Even having the right lead didn’t guarantee success for the show, though. Along the way, according to a 50th anniversary retrospective Playbill article by Mervyn Rothstein, the show had to contend, before its opening, with:
*the replacement of original choreographer Hugh Lambert with Bob Fosse, who, with practically no time left for preproduction work, had to figure out the show’s numbers at night with wife-muse Gwen Verdon;
*a near-disastrous decision by producers Cy Feuer and Ernie Martin, frustrated by an underperforming out-of-town box office, to rename the show—only to be successfully argued out of the idea by press agent Merle Debuskey; and
*Loesser’s short-lived exit from the show over co-star Rudy Vallee’s never-ending rehearsal insistence on improvements—a departure ended only when he got Feuer to agree to punch out the 1920s crooner when the production concluded (which was never acted upon).
How To Succeed has been successfully revived twice since its original production, featuring turns by Matthew Broderick and Daniel Radcliffe as Ponty.
Morse, Vallee and Michele Lee (who took over as love interest Rosemary later in its run) repeated their roles in the 1967 movie adaptation—which, though it did not enjoy the success as on Broadway, is still regarded as a largely success transfer to the big screen.
The years after the show brought different fates for veteran Loesser and rising star Morse.
Loesser never again reached the heights he’d enjoyed with Guys and Dolls and How to Succeed. His 1965 musical, Pleasures and Palaces, closed out of town. As critic Terry Teachout notes, in a perceptive essay in Commentary Magazine, the songwriter—depressed that rock ‘n’ roll was rendering his brand of music obsolete—had given up his craft entirely before his death in 1969.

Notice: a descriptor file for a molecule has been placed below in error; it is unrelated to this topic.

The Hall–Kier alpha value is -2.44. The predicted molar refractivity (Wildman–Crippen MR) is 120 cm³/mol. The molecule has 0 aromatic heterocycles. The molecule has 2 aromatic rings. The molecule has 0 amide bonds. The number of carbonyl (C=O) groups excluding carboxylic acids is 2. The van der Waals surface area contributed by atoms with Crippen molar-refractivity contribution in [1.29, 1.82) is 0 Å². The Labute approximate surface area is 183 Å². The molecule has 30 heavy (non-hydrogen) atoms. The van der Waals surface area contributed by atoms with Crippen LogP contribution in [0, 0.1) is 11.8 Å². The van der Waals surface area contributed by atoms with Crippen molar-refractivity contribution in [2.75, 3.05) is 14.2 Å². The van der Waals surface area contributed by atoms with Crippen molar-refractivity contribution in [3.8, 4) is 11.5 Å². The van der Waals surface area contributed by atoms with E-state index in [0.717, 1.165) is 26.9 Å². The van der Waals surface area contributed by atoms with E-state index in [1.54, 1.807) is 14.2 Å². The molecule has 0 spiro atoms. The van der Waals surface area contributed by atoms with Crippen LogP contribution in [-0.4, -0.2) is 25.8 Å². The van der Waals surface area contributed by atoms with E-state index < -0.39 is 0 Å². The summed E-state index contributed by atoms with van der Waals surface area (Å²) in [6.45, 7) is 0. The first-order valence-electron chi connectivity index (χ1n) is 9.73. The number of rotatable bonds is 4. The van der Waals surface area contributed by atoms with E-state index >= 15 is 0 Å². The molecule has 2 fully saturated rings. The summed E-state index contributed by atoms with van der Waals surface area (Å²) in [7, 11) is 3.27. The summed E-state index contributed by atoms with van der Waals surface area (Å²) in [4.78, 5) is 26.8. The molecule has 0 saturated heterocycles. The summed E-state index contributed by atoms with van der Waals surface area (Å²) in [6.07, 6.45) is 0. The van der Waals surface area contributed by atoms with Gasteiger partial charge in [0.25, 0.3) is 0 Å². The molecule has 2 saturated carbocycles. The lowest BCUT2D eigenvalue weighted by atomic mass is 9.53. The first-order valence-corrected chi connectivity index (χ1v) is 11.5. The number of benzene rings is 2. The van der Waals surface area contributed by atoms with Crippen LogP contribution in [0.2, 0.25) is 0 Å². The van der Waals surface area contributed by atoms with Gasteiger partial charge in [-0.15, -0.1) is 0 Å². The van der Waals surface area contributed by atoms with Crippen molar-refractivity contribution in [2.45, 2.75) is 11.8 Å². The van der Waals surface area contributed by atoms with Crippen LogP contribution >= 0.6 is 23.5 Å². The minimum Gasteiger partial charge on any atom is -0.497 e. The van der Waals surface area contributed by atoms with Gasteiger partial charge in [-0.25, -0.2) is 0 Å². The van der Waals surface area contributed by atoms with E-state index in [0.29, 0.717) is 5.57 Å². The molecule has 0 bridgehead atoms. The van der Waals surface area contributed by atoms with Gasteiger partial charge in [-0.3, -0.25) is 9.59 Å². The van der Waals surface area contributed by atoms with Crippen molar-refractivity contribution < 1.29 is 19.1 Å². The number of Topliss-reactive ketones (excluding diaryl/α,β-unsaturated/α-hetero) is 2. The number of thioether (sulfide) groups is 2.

His demise occurred before he could see revived interest in the Great American Songbook tradition in which he had played such a part through his work in theater and on film (including the saucy—and now rather controversial—Christmas song, “Baby, It’s Cold Outside”).
Increasing alcohol abuse in the Seventies and early Eighties led Morse to the hell of the dinner-theater circuit and even unemployment. But a turn towards sobriety resulted in him winning a second Tony for his turn as author Truman Capote in the 1989 drama Tru, and since then he has worked steadily again in film and on TV.
It was through the latter medium that, now-wizened, the former boyish star achieved his most recent burst of fame, as ad agency founder Bertram Cooper in the long-running cable series Mad Men.
You can bet that showrunner Matthew Weiner didn’t mind any memories viewers might have had of Morse in his earlier turn sending up the Sixties business world. Weiner even allowed Morse a sendoff unusual even for that series by having him staging his goodbye as a musical number.